I suspect it’s one of those things that could only happen to Scalzi – or only happen in that way. Having stopped giggling after reading the comments, I can say that there is a place online that sells yeasts (and recipes) from various places, including some that are very old. [ http://www.sourdo.com/ ]

  4. JJ: You’re right, although they may be missing a bet by not offering a Giant Baby Yoda….

  5. 9) Alas, Karl Edward Wagner did not write 30+ Kane novels — the entire Kane series (three novels and two or three volumes’ worth of short stories) can fit into two reasonably-sized hardcovers. Maybe the count combines novels and shorter works? Happily, they’re currently available in eBook format, although the eBooks are missing a handful of more recent stories and a fragment from an unfinished novel.

  6. Meredith moment – A Memory Called Empire is on sale for $2.99 at Amazon US.

    Whoever mentioned A Bit Too Much Good Work – the Vorkosigan Saga fanfic of Byerly’s view of Captain Vorpatril’s Alliance – thanks. That and the related works have been a pleasure. Got me to reread Captain Vorpatril’s Alliance too. Maybe a series reread is order – it’s been a tough couple of weeks.

  7. 16) I usually deal with reader’s block by rereading my favorites. Thats mostly why I have been going through a number of Discworld novels lately.

  8. @9: AFAIK, Sally and Larry purchased a traveling book business, not a store — all of their sales were at dealers rooms.

    @13: The Olsons (used to?) own Phil Foglio’s “The Forgettable Beasts of Eld”; it’s amusing (unless you hate Phil’s sense of humor), and similarly snarky.

    @14: I recently met a Disney engineer, whose extreme work hours I’d been hearing about for some time; this is probably one of the reasons. The most interesting thing he said in a not-shoptalk dinner was that duplicate rides were built to a common proof-against-everything standard — so if you get a severe earthquake in Kissimmee or a major hurricane in Anaheim, the ride will still be safe.

  9. 18) I guess every character that in some way symbolizes another country or culture is going to be turned into fat comic relief. A bit of cultural imperialism is always fun.

  10. Chip Hitchcock says AFAIK, Sally and Larry purchased a traveling book business, not a store — all of their sales were at dealers rooms.

    I used the Fancyclopedia 3 language: In the early 1990s, she and her husband Larry Smith purchased Dick Spelman’s book business and for 25 years provided an extensive bookstore at Worldcons and other conventions in the Midwest…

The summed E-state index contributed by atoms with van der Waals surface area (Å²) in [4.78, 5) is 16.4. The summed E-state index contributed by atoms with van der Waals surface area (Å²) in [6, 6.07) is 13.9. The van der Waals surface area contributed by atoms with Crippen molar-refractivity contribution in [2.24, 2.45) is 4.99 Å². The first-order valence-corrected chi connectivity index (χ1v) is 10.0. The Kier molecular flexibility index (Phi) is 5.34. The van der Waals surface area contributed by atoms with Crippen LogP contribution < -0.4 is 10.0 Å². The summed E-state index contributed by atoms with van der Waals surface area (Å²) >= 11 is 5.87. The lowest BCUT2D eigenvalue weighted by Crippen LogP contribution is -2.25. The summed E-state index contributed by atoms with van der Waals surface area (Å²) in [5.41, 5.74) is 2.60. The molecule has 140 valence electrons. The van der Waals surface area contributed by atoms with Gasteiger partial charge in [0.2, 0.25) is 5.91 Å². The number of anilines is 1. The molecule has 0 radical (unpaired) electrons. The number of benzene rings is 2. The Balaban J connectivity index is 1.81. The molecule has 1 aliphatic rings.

11. @ Joe H.,

    I’ve read two of the Kane novels and was pretty impressed. Enjoyed the prose and the relative unpredictability of the plots.

  12. @Rob Thornton — Yeah, I reread the full Kane series last year and enjoyed them quite a bit; they certainly held up better than some other things I’ve revisited over the years.

  13. (9) Another Karl Edward Wagner correction: as I recall, he actually compiled a five-volume set of original Howard Conan texts, but only the first three were published, probably due to the legal tussles surrounding the works.

  14. @9 – David Bailie also played the Celestial Toymaker for Big Finish twice. In his second appearance, he insisted he had to be credited as “davidbailie” (they compromised on “david bailie”).

  15. Chip Hitchcock sayS Fancy‘s use of the term “store” is … debatable.

    Not really. Store has long since ceased to have anything of a fixed physical nature to it. After all Amazon calls itself a Bookstore and it’s virtually accessed by most of us. Cheryl Morgan has Haz Bookstore for awhile as well.so I see no reason that we couldn’t call what they did at a con a bookstore. It had books, they sold them, that’s a store.

  16. Born December 4, 1949 — Jeff Bridges, 70.

    I also enjoyed his performance, along with his brother Beau, in the Outer Limits episode titled “Sandkings” — from a story written by good old George RR Martin.

    (16) CLIMB EVERY MOUNT TBR

    When I get burned out on sff, I occasionally lapse into spells of either mystery or Regency Romance — especially the romance if I’m feeling grumpy about the world in general. Reading fluffy and silly and sweet every once in a while is good for the soul.

    (19) SHAKEN, NOT STIRRED

    Heck yeah, I’m a sucker for Bond. And Daniel Craig has been THE Bond for me; even Sean’s supremacy is in question so far as I’m concerned.

Leave a Reply

Your email address will not be published. Required fields are marked *

This site uses Akismet to reduce spam. Learn how your comment data is processed.